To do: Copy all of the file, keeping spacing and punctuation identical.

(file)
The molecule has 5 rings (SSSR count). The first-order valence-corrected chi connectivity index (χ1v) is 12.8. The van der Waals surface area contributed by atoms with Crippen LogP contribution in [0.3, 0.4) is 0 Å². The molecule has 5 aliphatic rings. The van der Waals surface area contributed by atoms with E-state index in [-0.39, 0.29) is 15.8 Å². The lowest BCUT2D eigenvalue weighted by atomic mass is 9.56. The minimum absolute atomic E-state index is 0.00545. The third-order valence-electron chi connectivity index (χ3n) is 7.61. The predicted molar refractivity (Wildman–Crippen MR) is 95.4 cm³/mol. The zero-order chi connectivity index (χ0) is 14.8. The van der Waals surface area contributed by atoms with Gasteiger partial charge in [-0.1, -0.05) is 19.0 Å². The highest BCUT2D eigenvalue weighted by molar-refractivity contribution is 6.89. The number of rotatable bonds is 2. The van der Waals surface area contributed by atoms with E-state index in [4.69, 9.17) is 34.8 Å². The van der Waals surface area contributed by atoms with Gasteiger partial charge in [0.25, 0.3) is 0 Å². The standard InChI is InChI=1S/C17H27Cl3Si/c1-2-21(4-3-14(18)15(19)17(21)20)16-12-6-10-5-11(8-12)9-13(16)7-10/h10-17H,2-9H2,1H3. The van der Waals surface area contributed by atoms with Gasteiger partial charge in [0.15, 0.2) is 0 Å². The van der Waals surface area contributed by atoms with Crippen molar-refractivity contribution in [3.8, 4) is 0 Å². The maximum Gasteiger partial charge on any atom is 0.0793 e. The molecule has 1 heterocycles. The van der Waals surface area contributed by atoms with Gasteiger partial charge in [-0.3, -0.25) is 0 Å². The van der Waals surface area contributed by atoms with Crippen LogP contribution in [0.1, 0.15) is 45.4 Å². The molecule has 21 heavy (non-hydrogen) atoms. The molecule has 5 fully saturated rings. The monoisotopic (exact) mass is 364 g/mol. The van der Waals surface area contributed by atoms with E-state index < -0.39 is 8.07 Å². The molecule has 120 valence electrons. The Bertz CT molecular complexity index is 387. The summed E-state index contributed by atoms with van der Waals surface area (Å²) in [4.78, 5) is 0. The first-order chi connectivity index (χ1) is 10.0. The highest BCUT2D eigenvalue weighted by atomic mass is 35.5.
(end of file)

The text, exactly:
The molecule has 5 rings (SSSR count). The first-order valence-corrected chi connectivity index (χ1v) is 12.8. The van der Waals surface area contributed by atoms with Crippen LogP contribution in [0.3, 0.4) is 0 Å². The molecule has 5 aliphatic rings. The van der Waals surface area contributed by atoms with E-state index in [-0.39, 0.29) is 15.8 Å². The lowest BCUT2D eigenvalue weighted by atomic mass is 9.56. The minimum absolute atomic E-state index is 0.00545. The third-order valence-electron chi connectivity index (χ3n) is 7.61. The predicted molar refractivity (Wildman–Crippen MR) is 95.4 cm³/mol. The zero-order chi connectivity index (χ0) is 14.8. The van der Waals surface area contributed by atoms with Gasteiger partial charge in [-0.1, -0.05) is 19.0 Å². The highest BCUT2D eigenvalue weighted by molar-refractivity contribution is 6.89. The number of rotatable bonds is 2. The van der Waals surface area contributed by atoms with E-state index in [4.69, 9.17) is 34.8 Å². The van der Waals surface area contributed by atoms with Gasteiger partial charge in [0.25, 0.3) is 0 Å². The standard InChI is InChI=1S/C17H27Cl3Si/c1-2-21(4-3-14(18)15(19)17(21)20)16-12-6-10-5-11(8-12)9-13(16)7-10/h10-17H,2-9H2,1H3. The van der Waals surface area contributed by atoms with Gasteiger partial charge in [0.15, 0.2) is 0 Å². The van der Waals surface area contributed by atoms with Crippen molar-refractivity contribution in [3.8, 4) is 0 Å². The maximum Gasteiger partial charge on any atom is 0.0793 e. The molecule has 1 heterocycles. The van der Waals surface area contributed by atoms with Gasteiger partial charge in [-0.3, -0.25) is 0 Å². The van der Waals surface area contributed by atoms with Crippen LogP contribution in [0.1, 0.15) is 45.4 Å². The molecule has 21 heavy (non-hydrogen) atoms. The molecule has 5 fully saturated rings. The monoisotopic (exact) mass is 364 g/mol. The van der Waals surface area contributed by atoms with E-state index < -0.39 is 8.07 Å². The molecule has 120 valence electrons. The Bertz CT molecular complexity index is 387. The summed E-state index contributed by atoms with van der Waals surface area (Å²) in [4.78, 5) is 0. The first-order chi connectivity index (χ1) is 10.0. The highest BCUT2D eigenvalue weighted by atomic mass is 35.5.